found automatically by the LLVM build system. For example, if
you have a file include/jazz/note.h, then your source
files can include it simply with #include "jazz/note.h".
This subdirectory should contain all of your source
code for executables. For each program that you build, you
will have one directory in tools that will contain that
program's source code.
This subdirectory should contain tests that verify that your code
works correctly. Automated tests are especially useful.
Currently, the LLVM build system provides basic support for tests.
The LLVM system provides the following:
LLVM provides a tcl procedure that is used by Dejagnu to run
tests. It can be found in llvm/lib/llvm-dg.exp. This
test procedure uses RUN lines in the actual test case to determine
how to run the test. See the TestingGuide for more details. You
can easily write Makefile support similar to the Makefiles in
llvm/test to use Dejagnu to run your project's tests.
LLVM contains an optional package called llvm-test
which provides benchmarks and programs that are known to compile with the
LLVM GCC front ends. You can use these
programs to test your code, gather statistics information, and
compare it to the current LLVM performance statistics.
Currently, there is no way to hook your tests directly into the
llvm/test testing harness. You will simply
need to find a way to use the source provided within that directory
on your own.
Typically, you will want to build your lib directory first followed by
your tools directory.
The LLVM build system provides a convenient way to build libraries and
executables. Most of your project Makefiles will only need to define a few
variables. Below is a list of the variables one can set and what they can
This variable is the relative path from this Makefile to the
top directory of your project's source code. For example, if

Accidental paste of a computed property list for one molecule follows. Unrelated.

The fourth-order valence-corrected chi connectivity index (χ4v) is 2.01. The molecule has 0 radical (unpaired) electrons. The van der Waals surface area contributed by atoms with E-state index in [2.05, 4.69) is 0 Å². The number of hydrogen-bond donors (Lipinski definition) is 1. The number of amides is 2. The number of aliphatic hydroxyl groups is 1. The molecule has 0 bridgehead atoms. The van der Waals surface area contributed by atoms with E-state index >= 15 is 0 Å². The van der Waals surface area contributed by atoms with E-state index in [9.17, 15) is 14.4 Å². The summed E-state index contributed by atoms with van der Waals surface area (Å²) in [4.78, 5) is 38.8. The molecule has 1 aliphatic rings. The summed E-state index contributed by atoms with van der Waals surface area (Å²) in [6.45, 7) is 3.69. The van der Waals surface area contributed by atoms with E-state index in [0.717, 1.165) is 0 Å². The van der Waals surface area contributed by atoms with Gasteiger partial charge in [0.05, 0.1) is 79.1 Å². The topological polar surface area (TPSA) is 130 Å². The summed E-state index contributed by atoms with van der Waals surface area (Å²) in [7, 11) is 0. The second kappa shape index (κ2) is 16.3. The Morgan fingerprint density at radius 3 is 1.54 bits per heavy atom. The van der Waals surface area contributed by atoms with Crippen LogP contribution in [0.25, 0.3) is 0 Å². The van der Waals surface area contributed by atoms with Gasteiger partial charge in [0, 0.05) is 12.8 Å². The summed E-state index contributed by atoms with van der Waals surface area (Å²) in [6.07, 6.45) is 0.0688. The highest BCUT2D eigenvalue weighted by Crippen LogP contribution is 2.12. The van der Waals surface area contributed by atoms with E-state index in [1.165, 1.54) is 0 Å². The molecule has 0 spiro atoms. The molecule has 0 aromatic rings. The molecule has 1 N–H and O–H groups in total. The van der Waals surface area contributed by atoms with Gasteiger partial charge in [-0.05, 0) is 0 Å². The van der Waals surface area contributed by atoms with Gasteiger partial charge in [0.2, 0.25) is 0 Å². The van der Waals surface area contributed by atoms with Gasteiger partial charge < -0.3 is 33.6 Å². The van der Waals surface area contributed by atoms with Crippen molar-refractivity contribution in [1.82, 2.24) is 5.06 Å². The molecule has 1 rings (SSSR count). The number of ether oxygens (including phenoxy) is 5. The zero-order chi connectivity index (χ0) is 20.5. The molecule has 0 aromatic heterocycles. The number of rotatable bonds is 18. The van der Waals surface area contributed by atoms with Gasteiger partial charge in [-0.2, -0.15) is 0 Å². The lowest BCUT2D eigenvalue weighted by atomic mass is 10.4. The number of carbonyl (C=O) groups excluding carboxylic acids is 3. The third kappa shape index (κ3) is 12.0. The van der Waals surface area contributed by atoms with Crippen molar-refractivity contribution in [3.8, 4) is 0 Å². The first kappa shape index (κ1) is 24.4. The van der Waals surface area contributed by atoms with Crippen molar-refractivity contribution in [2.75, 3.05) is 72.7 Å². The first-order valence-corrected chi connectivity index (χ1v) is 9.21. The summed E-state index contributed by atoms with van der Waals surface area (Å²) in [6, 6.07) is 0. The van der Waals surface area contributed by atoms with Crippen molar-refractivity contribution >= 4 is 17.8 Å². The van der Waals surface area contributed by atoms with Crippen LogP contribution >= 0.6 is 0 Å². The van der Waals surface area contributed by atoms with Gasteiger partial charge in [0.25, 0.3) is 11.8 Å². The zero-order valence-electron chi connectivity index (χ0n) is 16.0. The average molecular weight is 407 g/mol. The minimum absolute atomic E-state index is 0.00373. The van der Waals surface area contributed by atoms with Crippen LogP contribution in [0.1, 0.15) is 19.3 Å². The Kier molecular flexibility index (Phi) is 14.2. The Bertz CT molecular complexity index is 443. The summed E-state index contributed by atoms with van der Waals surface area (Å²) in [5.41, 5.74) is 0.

your source code is in /tmp/src, then the Makefile in
/tmp/src/jump/high would set LEVEL to "../..".
This is a space separated list of subdirectories that should be
built. They will be built, one at a time, in the order
This is a list of directories that can be built in parallel.
These will be built after the directories in DIRS have been
This is a list of directories that can be built if they exist,
but will not cause an error if they do not exist. They are
built serially in the order in which they are listed.
This variable contains the base name of the library that will
be built. For example, to build a library named
libsample.a, LIBRARYNAME should be set to
By default, a library is a .o file that is linked
directly into a program. To build an archive (also known as
a static library), set the BUILD_ARCHIVE variable.
If SHARED_LIBRARY is defined in your Makefile, a shared
(or dynamic) library will be built.
This variable contains the name of the program that will
be built. For example, to build an executable named
sample, TOOLNAME should be set to sample.
This variable holds a space separated list of libraries that
should be linked into the program. These libraries must either
be LLVM libraries or libraries that come from your lib
directory. The libraries must be specified by their base name.
For example, to link libsample.a, you would set USEDLIBS to
Note that this works only for statically linked libraries.
To link dynamic libraries, add -l<library base name> to
the LIBS variable. The LLVM build system will look in the same places
for dynamic libraries as it does for static libraries.
For example, to link libsample.so, you would have the
following line in your Makefile:
LIBS += -lsample
This variable contains a space separated list of extra source
files that need to be built. It is useful for including the
output of Lex and Yacc programs.
This variable can be used to add options to the C and C++
compiler, respectively. It is typically used to add options
that tell the compiler the location of additional directories
to search for header files.
It is highly suggested that you append to CFLAGS and CPPFLAGS as
opposed to overwriting them. The master Makefiles may already
have useful options in them that you may not want to overwrite.
The final location of built libraries and executables will depend upon
whether you do a Debug, Release, or Profile build.
All libraries (static and dynamic) will be stored in
PROJ_OBJ_ROOT/<type>/lib, where type is Debug,
Release, or Profile for a debug, optimized, or
profiled build, respectively.
- All executables will be stored in
PROJ_OBJ_ROOT/<type>/bin, where type is Debug,
Release, or Profile for a debug, optimized, or profiled
If you have any questions or need any help creating an LLVM project,
the LLVM team would be more than happy to help. You can always post your
questions to the LLVM Developers
The LLVM Compiler Infrastructure
Last modified: $Date: 2009-01-12 13:29:24 -0800 (Mon, 12 Jan 2009) $